- The study was performed by Strategy Analytics and surveyed 4,000 Android users to find out their data usage.
- T-Mobile customers used the most cellular data, while Verizon customers used the most data while connected to Wi-Fi.
- Average data usage is probably lower than the study indicates due to over-sampling of high data usage participants.
T-Mobile customers are likely the king of the hill when it comes to data usage. A new study from Strategy Analytics surveyed 4,000 Android users and found that T-Mobile customers use more cellular data than Verizon, AT&T, or Sprint customers.
According to the survey, T-Mobile customers used an average of 5,251 MB (~5.2 GB) of cellular data every month. Sprint customers came in second with an average usage of 4,350 MB (~4.3 GB), followed by Verizon customers at 3,634 MB (~3.6 GB), and AT&T customers at 2,385 MB (~2.3 GB). As for Wi-Fi, Verizon subscribers use the most (14,336 MB), followed by Sprint (13,752 MB), T-Mobile (13,084 MB), and AT&T (11,410 MB).
T-Mobile’s entire strategy revolves around unlimited data plans. The company no longer offers tiered data plans and pushes current customers to switch over to T-Mobile ONE plans. These plans provide unlimited data, and most new phone promotions require customers to have a ONE plan. T-Mobile also offers the highest deprioritization limited at 50 GB. That cap, along with unlimited data, provide little disincentive to customers to watch their data usage.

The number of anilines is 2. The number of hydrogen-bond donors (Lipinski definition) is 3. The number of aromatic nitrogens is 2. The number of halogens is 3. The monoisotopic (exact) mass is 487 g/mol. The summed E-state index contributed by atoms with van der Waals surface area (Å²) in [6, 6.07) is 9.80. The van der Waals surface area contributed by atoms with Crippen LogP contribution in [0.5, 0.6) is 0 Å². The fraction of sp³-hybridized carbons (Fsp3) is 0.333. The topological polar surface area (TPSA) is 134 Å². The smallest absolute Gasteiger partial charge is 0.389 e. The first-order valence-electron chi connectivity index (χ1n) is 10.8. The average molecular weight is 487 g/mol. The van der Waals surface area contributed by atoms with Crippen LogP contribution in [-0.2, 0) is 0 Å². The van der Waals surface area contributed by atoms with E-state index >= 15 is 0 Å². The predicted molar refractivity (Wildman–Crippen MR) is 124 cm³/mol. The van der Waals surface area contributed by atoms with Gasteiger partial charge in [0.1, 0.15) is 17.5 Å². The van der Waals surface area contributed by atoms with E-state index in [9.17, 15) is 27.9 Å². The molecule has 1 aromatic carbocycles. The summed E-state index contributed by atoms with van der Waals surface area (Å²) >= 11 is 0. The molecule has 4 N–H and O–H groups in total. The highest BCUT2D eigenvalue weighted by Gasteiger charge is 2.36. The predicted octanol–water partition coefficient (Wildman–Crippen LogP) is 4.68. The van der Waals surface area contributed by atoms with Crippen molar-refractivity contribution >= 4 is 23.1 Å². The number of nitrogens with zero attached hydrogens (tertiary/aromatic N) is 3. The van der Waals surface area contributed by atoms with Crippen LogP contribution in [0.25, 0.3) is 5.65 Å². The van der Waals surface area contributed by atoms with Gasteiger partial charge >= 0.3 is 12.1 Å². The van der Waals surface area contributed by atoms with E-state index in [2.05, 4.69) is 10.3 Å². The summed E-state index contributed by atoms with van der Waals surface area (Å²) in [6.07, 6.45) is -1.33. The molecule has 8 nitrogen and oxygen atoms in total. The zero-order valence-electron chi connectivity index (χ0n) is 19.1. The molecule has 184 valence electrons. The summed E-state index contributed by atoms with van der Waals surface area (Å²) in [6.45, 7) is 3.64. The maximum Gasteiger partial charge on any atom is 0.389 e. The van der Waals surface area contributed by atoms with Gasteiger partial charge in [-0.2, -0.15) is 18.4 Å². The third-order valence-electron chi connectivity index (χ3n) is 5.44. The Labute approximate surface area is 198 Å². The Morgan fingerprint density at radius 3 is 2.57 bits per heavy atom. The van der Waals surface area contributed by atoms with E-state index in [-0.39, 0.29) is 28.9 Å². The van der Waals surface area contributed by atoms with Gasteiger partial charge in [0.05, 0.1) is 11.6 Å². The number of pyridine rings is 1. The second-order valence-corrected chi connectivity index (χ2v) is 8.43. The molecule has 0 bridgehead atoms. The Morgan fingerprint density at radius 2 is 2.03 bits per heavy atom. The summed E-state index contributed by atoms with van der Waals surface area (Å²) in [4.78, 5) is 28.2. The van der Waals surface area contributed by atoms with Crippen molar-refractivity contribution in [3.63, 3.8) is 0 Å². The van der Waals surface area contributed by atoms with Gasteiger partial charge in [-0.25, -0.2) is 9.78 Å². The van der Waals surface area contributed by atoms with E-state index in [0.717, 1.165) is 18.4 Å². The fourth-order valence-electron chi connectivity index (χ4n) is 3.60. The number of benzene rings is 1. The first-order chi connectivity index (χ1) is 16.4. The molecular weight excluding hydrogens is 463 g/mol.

T-Mobile’s plans contrast with offerings from the nation’s two biggest carriers, AT&T and Verizon. Both continue to offer tiered data plans alongside their unlimited plans. Their tiered plans offer generally anywhere from 3 to 10 GB of data every month. The companies also have deprioritization caps set at 22 GB. Even if unlimited users wanted to more mobile data, their speeds could be slowed once they hit that cap.
While these numbers give us an interesting look, the study isn’t scientific. It polled 4,000 Android device owners who had to download an app and opt into the study. The participants likely lean towards a younger and more tech-savvy crowd. Tech-savvy users are more likely to use more mobile data, so it is possible that they’re misrepresenting actual average data usage. Data usage numbers directly from the carriers would likely paint a similar, but slightly different picture.